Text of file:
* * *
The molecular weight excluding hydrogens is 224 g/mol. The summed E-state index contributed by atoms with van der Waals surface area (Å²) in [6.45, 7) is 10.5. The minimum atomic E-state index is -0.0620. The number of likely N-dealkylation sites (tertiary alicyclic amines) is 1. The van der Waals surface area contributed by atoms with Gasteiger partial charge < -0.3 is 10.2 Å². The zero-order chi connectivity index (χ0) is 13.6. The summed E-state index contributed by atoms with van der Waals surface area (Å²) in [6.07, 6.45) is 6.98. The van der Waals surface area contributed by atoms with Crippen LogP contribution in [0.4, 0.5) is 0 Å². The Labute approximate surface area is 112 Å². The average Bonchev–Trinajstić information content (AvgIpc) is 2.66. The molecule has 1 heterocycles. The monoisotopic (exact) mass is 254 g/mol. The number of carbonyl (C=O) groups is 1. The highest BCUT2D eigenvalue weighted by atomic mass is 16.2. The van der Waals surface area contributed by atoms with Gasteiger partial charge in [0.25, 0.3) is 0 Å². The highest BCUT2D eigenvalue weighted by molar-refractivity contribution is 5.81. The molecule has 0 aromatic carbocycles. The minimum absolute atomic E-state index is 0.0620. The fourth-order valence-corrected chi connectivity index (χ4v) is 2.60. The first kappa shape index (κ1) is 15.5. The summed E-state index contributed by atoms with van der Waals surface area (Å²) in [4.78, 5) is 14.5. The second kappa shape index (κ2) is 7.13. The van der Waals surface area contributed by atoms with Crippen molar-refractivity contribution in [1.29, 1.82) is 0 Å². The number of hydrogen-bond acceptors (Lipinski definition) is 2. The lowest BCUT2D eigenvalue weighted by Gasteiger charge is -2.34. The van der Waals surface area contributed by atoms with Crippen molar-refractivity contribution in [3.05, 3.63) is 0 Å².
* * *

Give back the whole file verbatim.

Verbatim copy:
The molecular weight excluding hydrogens is 224 g/mol. The summed E-state index contributed by atoms with van der Waals surface area (Å²) in [6.45, 7) is 10.5. The minimum atomic E-state index is -0.0620. The number of likely N-dealkylation sites (tertiary alicyclic amines) is 1. The van der Waals surface area contributed by atoms with Gasteiger partial charge < -0.3 is 10.2 Å². The zero-order chi connectivity index (χ0) is 13.6. The summed E-state index contributed by atoms with van der Waals surface area (Å²) in [6.07, 6.45) is 6.98. The van der Waals surface area contributed by atoms with Crippen LogP contribution in [0.4, 0.5) is 0 Å². The Labute approximate surface area is 112 Å². The average Bonchev–Trinajstić information content (AvgIpc) is 2.66. The molecule has 1 heterocycles. The monoisotopic (exact) mass is 254 g/mol. The number of carbonyl (C=O) groups is 1. The highest BCUT2D eigenvalue weighted by atomic mass is 16.2. The van der Waals surface area contributed by atoms with Gasteiger partial charge in [0.25, 0.3) is 0 Å². The highest BCUT2D eigenvalue weighted by molar-refractivity contribution is 5.81. The molecule has 0 aromatic carbocycles. The minimum absolute atomic E-state index is 0.0620. The fourth-order valence-corrected chi connectivity index (χ4v) is 2.60. The first kappa shape index (κ1) is 15.5. The summed E-state index contributed by atoms with van der Waals surface area (Å²) in [4.78, 5) is 14.5. The second kappa shape index (κ2) is 7.13. The van der Waals surface area contributed by atoms with Crippen molar-refractivity contribution in [1.29, 1.82) is 0 Å². The number of hydrogen-bond acceptors (Lipinski definition) is 2. The lowest BCUT2D eigenvalue weighted by Gasteiger charge is -2.34. The van der Waals surface area contributed by atoms with Crippen molar-refractivity contribution in [3.05, 3.63) is 0 Å².